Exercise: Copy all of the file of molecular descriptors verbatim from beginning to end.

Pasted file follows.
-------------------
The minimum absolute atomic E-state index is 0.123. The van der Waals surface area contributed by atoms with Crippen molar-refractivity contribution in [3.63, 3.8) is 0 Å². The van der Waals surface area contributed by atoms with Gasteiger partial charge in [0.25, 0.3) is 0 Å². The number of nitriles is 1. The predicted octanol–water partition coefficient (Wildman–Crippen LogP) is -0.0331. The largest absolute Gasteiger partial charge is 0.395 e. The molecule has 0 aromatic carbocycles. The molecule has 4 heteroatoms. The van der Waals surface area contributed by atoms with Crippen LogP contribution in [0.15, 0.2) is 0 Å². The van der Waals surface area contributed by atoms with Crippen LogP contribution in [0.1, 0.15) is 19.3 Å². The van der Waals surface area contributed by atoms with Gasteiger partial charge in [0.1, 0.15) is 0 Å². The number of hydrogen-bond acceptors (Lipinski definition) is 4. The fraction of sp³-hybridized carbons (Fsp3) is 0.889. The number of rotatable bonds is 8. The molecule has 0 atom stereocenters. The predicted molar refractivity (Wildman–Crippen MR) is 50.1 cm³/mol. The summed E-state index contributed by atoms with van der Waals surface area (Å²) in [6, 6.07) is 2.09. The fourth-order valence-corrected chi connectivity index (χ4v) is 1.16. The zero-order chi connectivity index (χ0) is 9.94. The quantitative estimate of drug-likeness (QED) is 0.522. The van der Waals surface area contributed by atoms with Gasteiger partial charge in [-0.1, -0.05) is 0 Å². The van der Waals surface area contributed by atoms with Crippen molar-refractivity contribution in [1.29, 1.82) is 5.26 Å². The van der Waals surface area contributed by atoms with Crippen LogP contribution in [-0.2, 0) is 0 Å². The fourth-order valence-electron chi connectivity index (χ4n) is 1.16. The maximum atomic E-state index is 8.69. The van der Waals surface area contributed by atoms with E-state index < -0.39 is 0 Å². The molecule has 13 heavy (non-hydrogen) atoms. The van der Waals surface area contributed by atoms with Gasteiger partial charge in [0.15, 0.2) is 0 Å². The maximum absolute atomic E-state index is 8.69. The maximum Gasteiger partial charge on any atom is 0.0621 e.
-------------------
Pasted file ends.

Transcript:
The minimum absolute atomic E-state index is 0.123. The van der Waals surface area contributed by atoms with Crippen molar-refractivity contribution in [3.63, 3.8) is 0 Å². The van der Waals surface area contributed by atoms with Gasteiger partial charge in [0.25, 0.3) is 0 Å². The number of nitriles is 1. The predicted octanol–water partition coefficient (Wildman–Crippen LogP) is -0.0331. The largest absolute Gasteiger partial charge is 0.395 e. The molecule has 0 aromatic carbocycles. The molecule has 4 heteroatoms. The van der Waals surface area contributed by atoms with Crippen LogP contribution in [0.15, 0.2) is 0 Å². The van der Waals surface area contributed by atoms with Crippen LogP contribution in [0.1, 0.15) is 19.3 Å². The van der Waals surface area contributed by atoms with Gasteiger partial charge in [0.1, 0.15) is 0 Å². The number of hydrogen-bond acceptors (Lipinski definition) is 4. The fraction of sp³-hybridized carbons (Fsp3) is 0.889. The number of rotatable bonds is 8. The molecule has 0 atom stereocenters. The predicted molar refractivity (Wildman–Crippen MR) is 50.1 cm³/mol. The summed E-state index contributed by atoms with van der Waals surface area (Å²) in [6, 6.07) is 2.09. The fourth-order valence-corrected chi connectivity index (χ4v) is 1.16. The zero-order chi connectivity index (χ0) is 9.94. The quantitative estimate of drug-likeness (QED) is 0.522. The van der Waals surface area contributed by atoms with Gasteiger partial charge in [-0.1, -0.05) is 0 Å². The van der Waals surface area contributed by atoms with Crippen molar-refractivity contribution in [1.29, 1.82) is 5.26 Å². The van der Waals surface area contributed by atoms with Crippen LogP contribution in [-0.2, 0) is 0 Å². The fourth-order valence-electron chi connectivity index (χ4n) is 1.16. The maximum atomic E-state index is 8.69. The van der Waals surface area contributed by atoms with E-state index < -0.39 is 0 Å². The molecule has 13 heavy (non-hydrogen) atoms. The van der Waals surface area contributed by atoms with Gasteiger partial charge in [0.15, 0.2) is 0 Å². The maximum absolute atomic E-state index is 8.69. The maximum Gasteiger partial charge on any atom is 0.0621 e.